Sun-synchronous orbit: Implication on the orbit's inclination

1. Nov 9, 2013

Paul Gray

1. The problem statement, all variables and given/known data
A satellite is launched into a circular sun-synchronous orbit at a height of 900km above Earth's surface. What is the implication on the orbit's inclination (in $deg$) and on the change of the position of the right ascension of the ascending node per day.

2. Relevant equations
The change of the right ascension of the ascending node is defined as:
$$\Delta\Omega = - \frac{3\pi J_2 R^2_E}{a^2(1-\epsilon^2)^2}\cos i \text{ [rad/rev]}$$
and the change of the argument of perigee is defined as
$$\Delta\omega = - \frac{3\pi J_2 R^2_E}{a^2(1-\epsilon^2)^2}(4-5 \sin^2 i) \text{ [rad/rev]}$$$$R_E=6378km\\ J_2=1082.7 \cdot 10^{-6}$$
3. The attempt at a solution
In a previous task I already identified $a = 7278 km$.

Since we have a sun-synchronous orbit, the satellite-sun vector has to be constant and equals the earth-sun vector. Hence I assume I can calculate $\Delta\Omega$ as following. I'm using sidereal days and the information that the Earth performs a $360^\circ$ rotation during 1 year.
$$\frac{\Delta\Omega}{360^\circ} = \frac{23.9345h}{365d \cdot 23.9345h} \Rightarrow \Delta\Omega = 0.9863 \text{[deg/day]}$$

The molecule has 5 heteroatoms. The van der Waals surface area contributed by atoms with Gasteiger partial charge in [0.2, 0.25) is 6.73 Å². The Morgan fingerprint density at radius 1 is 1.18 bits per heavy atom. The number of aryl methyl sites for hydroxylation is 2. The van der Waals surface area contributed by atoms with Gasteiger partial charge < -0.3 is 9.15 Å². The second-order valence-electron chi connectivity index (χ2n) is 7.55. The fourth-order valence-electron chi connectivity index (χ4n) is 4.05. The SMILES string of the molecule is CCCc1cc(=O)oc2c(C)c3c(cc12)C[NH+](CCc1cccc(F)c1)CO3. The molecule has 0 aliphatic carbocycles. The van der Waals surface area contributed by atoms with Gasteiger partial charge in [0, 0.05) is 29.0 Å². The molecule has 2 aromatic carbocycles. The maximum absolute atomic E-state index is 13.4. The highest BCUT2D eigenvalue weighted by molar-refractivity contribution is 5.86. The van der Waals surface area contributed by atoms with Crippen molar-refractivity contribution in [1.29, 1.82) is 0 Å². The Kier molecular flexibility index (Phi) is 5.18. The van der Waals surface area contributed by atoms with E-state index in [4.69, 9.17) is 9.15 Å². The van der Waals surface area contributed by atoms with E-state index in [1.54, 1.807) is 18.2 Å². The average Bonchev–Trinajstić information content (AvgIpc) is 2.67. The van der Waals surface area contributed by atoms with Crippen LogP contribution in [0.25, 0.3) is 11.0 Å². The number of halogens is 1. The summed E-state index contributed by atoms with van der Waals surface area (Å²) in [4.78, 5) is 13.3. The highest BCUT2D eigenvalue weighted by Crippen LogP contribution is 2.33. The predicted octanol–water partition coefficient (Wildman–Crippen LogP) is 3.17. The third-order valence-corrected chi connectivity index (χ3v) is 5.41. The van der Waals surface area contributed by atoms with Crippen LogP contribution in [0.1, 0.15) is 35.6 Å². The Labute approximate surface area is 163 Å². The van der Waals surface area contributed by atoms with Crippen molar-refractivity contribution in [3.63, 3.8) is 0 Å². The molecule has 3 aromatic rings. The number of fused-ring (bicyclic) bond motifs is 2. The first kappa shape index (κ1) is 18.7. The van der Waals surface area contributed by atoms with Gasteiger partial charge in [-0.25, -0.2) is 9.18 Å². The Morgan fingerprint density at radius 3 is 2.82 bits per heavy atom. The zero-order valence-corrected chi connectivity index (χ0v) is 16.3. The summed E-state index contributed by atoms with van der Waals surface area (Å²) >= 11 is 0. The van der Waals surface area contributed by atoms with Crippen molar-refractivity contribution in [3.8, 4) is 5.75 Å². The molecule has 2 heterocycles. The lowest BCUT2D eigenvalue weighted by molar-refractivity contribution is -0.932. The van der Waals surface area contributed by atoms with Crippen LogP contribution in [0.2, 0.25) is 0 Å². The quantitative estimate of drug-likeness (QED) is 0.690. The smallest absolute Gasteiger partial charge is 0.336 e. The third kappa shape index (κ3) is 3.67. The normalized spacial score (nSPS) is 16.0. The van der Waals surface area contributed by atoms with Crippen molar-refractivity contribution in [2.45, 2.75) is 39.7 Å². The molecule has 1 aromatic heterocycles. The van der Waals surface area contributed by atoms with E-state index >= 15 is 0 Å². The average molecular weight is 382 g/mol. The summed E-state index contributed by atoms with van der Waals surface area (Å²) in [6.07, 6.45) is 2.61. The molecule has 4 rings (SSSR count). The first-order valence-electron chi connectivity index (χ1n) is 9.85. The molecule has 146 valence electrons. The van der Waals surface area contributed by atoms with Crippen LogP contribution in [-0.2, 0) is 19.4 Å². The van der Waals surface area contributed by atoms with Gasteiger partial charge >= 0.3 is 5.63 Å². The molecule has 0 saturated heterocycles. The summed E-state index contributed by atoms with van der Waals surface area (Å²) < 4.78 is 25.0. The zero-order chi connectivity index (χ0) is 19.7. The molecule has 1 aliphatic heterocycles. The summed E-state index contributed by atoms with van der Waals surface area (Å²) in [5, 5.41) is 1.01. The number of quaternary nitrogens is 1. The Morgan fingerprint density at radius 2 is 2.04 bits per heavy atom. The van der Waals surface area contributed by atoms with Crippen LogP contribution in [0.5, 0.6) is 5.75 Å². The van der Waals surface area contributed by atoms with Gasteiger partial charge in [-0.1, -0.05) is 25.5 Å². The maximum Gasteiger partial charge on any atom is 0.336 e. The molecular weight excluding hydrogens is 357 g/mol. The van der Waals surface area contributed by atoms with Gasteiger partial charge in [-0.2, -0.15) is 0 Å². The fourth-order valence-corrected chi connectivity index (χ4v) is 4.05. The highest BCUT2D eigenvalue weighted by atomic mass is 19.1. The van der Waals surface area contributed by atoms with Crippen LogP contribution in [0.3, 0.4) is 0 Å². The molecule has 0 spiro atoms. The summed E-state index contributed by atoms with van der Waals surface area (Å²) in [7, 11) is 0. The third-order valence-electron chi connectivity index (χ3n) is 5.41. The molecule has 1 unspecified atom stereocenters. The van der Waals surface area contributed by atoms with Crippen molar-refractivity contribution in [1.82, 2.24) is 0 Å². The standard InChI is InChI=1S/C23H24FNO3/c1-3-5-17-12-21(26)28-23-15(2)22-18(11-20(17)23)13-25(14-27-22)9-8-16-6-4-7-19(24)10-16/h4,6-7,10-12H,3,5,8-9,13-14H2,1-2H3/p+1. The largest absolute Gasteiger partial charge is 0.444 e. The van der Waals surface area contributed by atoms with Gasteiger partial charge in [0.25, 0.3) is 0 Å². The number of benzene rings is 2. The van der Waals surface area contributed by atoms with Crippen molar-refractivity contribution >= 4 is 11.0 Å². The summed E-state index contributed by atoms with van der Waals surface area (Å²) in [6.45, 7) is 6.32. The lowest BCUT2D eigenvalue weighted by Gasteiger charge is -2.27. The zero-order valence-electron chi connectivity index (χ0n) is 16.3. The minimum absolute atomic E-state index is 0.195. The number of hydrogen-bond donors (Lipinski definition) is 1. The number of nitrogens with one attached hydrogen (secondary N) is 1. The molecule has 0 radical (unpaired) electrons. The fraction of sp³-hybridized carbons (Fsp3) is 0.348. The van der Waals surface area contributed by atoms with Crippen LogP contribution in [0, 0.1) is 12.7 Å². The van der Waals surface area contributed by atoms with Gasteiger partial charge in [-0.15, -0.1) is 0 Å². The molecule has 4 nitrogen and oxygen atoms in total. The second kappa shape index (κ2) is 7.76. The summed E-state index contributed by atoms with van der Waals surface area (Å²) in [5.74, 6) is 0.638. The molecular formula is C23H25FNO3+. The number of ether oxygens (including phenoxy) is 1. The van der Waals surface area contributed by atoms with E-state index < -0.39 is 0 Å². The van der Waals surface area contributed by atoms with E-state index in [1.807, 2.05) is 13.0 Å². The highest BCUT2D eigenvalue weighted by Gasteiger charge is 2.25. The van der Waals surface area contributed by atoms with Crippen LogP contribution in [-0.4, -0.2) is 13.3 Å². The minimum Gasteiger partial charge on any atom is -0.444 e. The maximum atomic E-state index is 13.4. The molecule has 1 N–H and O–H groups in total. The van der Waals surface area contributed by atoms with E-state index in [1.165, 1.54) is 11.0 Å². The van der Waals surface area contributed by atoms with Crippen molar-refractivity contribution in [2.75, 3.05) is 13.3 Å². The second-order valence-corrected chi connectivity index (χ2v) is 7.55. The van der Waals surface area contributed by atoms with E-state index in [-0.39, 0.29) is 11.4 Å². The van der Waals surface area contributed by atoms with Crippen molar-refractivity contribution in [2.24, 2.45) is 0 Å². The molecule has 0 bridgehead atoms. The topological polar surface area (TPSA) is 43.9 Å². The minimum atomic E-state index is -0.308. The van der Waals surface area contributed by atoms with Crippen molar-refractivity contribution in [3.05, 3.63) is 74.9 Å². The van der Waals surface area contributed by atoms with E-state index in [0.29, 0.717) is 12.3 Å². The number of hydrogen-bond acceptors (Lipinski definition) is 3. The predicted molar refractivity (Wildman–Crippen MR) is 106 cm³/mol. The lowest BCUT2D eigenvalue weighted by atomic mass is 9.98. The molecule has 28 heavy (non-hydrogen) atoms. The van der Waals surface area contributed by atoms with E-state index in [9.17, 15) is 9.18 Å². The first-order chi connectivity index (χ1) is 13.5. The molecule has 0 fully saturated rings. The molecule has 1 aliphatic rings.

So now the only unknown variable in the formula for the change of the right ascension of the ascending node is $i$:
$$\Delta\Omega = - \frac{3\pi J_2 R^2_E}{a^2(1-\epsilon^2)^2}\cos i \\ \Rightarrow i = \cos^{-1}(\frac{a^2(1-\epsilon^2)^2}{- 3\pi J_2 R^2_E}\cdot \Delta\Omega) = \cos^{-1}(\frac{7278^2(1-0^2)^2}{- 3\pi \cdot 1082.7 \cdot 10^{-6} 6378^2}\cdot 0.9863) = \cos^{-1}(-103.251)$$

As you can see this produces a MATH ERROR on my calculator :). Unfortunately I am not able to identify where I went wrong :). Can you please help me :)?

Thanks in regard!

2. Nov 9, 2013

Staff: Mentor

In your calculation of ΔΩ you've got the sidereal day in hours in both the numerator and denominator. They'll cancel leaving you with ΔΩ equal to 360° in 365 days. That can't be right. Instead, assume the vector rotates once in a sidereal year. So $2\pi/yrS$, where yrS is 365.256366 day.

Next, ΔΩ should be in radians per revolution (of the satellite), so you'll need to adjust the value accordingly.

3. Nov 9, 2013

Paul Gray

@gneill: Thank you very much for your help. Your hint actually helped me solving my problem. Adjusting the [deg/day] to [rad/rev] gave me a value in the range of $[-1;1]$. Hence I was able to solve for i.